With new NFL stadiums set to open in two of the world’s foremost entertainment cities, technology will be paramount to their success.
Both Las Vegas’ Allegiant Stadium and Los Angeles’ SoFi Stadium are promising to deliver state-of-the-art technology integration to fans.
For the Raiders – who will officially become the Las Vegas Raiders later this spring – and the team’s fans, that can’t come soon enough.
In Oakland, the team didn’t control its stadium, which lacked technological advancements, according to Matthew Pasco, Raiders vice president of technology. Because of that, the Raiders suffered from a fan experience standpoint, he said.
Sports venues are notoriously clogged when it comes to mobile bandwidth, and Pasco said it’s imperative new stadiums allow fan devices to work flawlessly.
“Connectivity is like a public utility, it’s a requirement,” said Pasco. “It’s paramount for fan experience and fan experience is paramount for us. With the advances of home theaters and the ability to watch at home with a large screen, you need to do something really special for your fans that come out.”
To help with that, the Raiders signed a partnership with Cox Business to bring the fastest optical internet on the market to the venue.
The $2 billion Allegiant Stadium will feature 1,700 Wi-Fi access points backed by redundant 40-gigabit optical internet connections, which Cox Business Vice President Derrick Hill said will have the bandwidth for every mobile device in the 65,000-seat stadium. There will be more than 227 miles of fiber. There will also be 2,200 Samsung screens and signs, powered by Cisco Vision. With the technology, Cox will provide a variety of fan interaction elements, such as virtual meet and greets.
Cox also will provide services to the Raiders headquarters and practice facility in Henderson, a few miles south of the stadium.
While Cox maintains a significant market share of internet services in Southern Nevada, the company did have to win an RFP to secure the partnership with the Raiders. The company’s status as a top provider in Las Vegas helping that, Pasco said. An initial 10-year partnership announcement between the two organizations was made in February 2019.
Most Las Vegas venues, from T-Mobile Arena and Las Vegas Ballpark to many of the hotels and resorts, are supplied by Cox, so Allegiant Stadium provides another flagship entity for the company.
“When we started chatting, it was about two organizations that were family and had similar DNA with a common goal, which was to create the most connected sports entertainment environment in all of the NFL,” Hill said. “When you think about what we’re doing here in Las Vegas, we are now the entertainment capital, economic growth capital, and now, the professional sports capital across the United States and we’re excited about that.”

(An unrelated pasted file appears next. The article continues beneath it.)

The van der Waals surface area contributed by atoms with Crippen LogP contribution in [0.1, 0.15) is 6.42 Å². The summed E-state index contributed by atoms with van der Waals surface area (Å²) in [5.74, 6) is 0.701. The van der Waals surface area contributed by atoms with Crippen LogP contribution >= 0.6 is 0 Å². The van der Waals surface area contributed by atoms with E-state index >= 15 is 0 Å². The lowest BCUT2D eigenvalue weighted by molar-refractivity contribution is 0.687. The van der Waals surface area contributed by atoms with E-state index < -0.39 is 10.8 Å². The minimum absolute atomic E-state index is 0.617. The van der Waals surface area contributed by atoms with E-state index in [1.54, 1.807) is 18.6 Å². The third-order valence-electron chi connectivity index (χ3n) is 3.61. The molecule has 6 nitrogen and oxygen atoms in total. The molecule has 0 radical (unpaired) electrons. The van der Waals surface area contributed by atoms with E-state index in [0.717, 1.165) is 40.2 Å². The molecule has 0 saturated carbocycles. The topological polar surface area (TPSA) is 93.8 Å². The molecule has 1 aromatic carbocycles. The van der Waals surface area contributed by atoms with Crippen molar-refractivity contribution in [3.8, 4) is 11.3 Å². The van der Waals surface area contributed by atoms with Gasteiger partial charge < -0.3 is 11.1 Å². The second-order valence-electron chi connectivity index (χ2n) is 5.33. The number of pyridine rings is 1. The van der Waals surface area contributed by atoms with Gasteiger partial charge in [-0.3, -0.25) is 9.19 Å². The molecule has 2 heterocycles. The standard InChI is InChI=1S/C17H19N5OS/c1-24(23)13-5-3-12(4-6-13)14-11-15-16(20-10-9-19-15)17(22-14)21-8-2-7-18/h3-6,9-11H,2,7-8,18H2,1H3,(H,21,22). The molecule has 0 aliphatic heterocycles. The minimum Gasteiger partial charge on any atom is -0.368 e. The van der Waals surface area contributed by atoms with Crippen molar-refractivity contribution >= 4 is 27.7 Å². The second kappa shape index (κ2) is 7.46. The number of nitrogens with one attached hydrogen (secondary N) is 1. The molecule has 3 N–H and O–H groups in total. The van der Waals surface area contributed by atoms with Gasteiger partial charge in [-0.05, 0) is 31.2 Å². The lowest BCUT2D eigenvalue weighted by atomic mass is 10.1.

But with SoFi Stadium also opening in 2020, staying at the forefront of the NFL won’t be an easy task.
Speaking on a panel at the Consumer Electronics Show in Las Vegas, SoFi Stadium and Hollywood Park Chief Technology Officer Skarpi Hedinsson said that technology advancements have greatly improved the “blocking and tackling aspects” of building management, while also helping the venue know every guest in the building for both security and marketing purposes.
“We believe that the expectation of the fan is going to step up as to the application of mobile tech, whether it utilitarian, merchandise, tickets or concessions or integrated gaming. We think that is a huge opportunity to enhance why people are there, which is primarily to see a really good sporting event,” Hedinsson said.
However, fan adoption and reliance on mobile technology increases pressure on teams to supply mobile solutions and get it right or risk backlash. But, if all goes according to plan, it’s all a benefit to the overall fan experience.
“It shouldn’t be technology for technology’s sake,” Hedinsson said.
The $5 billion SoFi Stadium and surrounding 300-acre development is expected to see more than 30 million visitors annually, according to Hedinsson. While many of those people will be visiting daily for shopping or working, thinking about solutions related to the stadium is the first concern.
“The stadium drives the decision making,” he said. “If you solve parking for an NFL game or Super Bowl, you probably have it nailed for shopping.”
If the Raiders experience in Oakland was any indication, it could be hard to stay up-to-date with technology, especially as advancement continues to accelerate. Pasco said the partners have built-in some room for upgrades already. The 40-gig redundant fiber can be turned up to 100-gig, for example, Pasco said.
“There’s no such thing as truly future-proofing anything, and if you say that, you’re lying,” he said. “We built this network for future technology. We’re positioned as the requirements grow, we’re positioned to accommodate those with very little upgrades in gear.”